‘How!’ said Peter, ‘dost thou think that they had divined my secret?’
‘Not they,’ said I, ’they were, I daresay, thinking too much of themselves and of their own concerns to have divined any secrets of yours. All I mean to say is, they had probably secrets of their own, and who knows that the secret sin of more than one of them was not the very sin which caused you so much misery?’
‘Dost thou then imagine,’ said Peter, ’the sin against the Holy Ghost to be so common an occurrence?’
‘As you have described it,’ said I, ’of very common occurrence, especially amongst children, who are, indeed, the only beings likely to commit it.’
‘Truly,’ said Winifred, ‘the young man talks wisely.’
Peter was silent for some moments, and appeared to be reflecting; at last, suddenly raising his head, he looked me full in the face, and, grasping my hand with vehemence, he said, ’Tell me, young man, only one thing, hast thou, too, committed the sin against the Holy Ghost?’
‘I am neither Papist nor Methodist,’ said I, ’but of the Church, and, being so, confess myself to no one, but keep my own counsel; I will tell thee, however, had I committed, at the same age, twenty such sins as that which you committed, I should feel no uneasiness at these years—but I am sleepy, and must go to rest.’
‘God bless thee, young man,’ said Winifred.
Low and calm—Much better—Blessed effect—No answer—Such a sermon.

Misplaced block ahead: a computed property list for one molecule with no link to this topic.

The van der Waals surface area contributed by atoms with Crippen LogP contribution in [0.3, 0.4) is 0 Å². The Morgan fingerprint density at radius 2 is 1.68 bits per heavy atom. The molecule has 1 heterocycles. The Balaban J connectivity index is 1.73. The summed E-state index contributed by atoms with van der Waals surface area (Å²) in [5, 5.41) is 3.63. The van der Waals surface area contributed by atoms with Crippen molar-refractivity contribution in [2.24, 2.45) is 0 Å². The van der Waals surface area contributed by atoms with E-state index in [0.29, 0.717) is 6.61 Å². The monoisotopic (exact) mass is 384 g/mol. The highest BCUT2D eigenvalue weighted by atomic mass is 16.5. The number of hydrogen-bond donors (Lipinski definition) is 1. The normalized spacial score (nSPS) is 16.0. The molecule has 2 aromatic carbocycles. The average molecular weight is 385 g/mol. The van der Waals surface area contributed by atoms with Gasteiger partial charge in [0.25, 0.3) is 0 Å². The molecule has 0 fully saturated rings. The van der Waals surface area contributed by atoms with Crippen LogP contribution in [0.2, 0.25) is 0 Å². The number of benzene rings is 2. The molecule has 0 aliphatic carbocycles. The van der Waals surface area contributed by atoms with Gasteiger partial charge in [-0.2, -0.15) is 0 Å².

Before I sank to rest I heard Winifred and her husband conversing in the place where I had left them; both their voices were low and calm. I soon fell asleep, and slumbered for some time. On my awakening I again heard them conversing, but they were now in their cart; still the voices of both were calm. I heard no passionate bursts of wild despair on the part of the man. Methought I occasionally heard the word Pechod proceeding from the lips of each, but with no particular emphasis. I supposed they were talking of the innate sin of both their hearts.
‘I wish that man were happy,’ said I to myself, ’were it only for his wife’s sake, and yet he deserves to be happy for his own.’
The next day Peter was very cheerful, more cheerful than I had ever seen him. At breakfast his conversation was animated, and he smiled repeatedly. I looked at him with the greatest interest, and the eyes of his wife were almost constantly fixed upon him. A shade of gloom would occasionally come over his countenance, but it almost instantly disappeared; perhaps it proceeded more from habit than anything else. After breakfast he took his Welsh Bible and sat down beneath a tree. His eyes were soon fixed intently on the volume; now and then he would call his wife, show her some passage, and appeared to consult with her. The day passed quickly and comfortably.
‘Your husband seems much better,’ said I, at evening fall, to Winifred, as we chanced to be alone.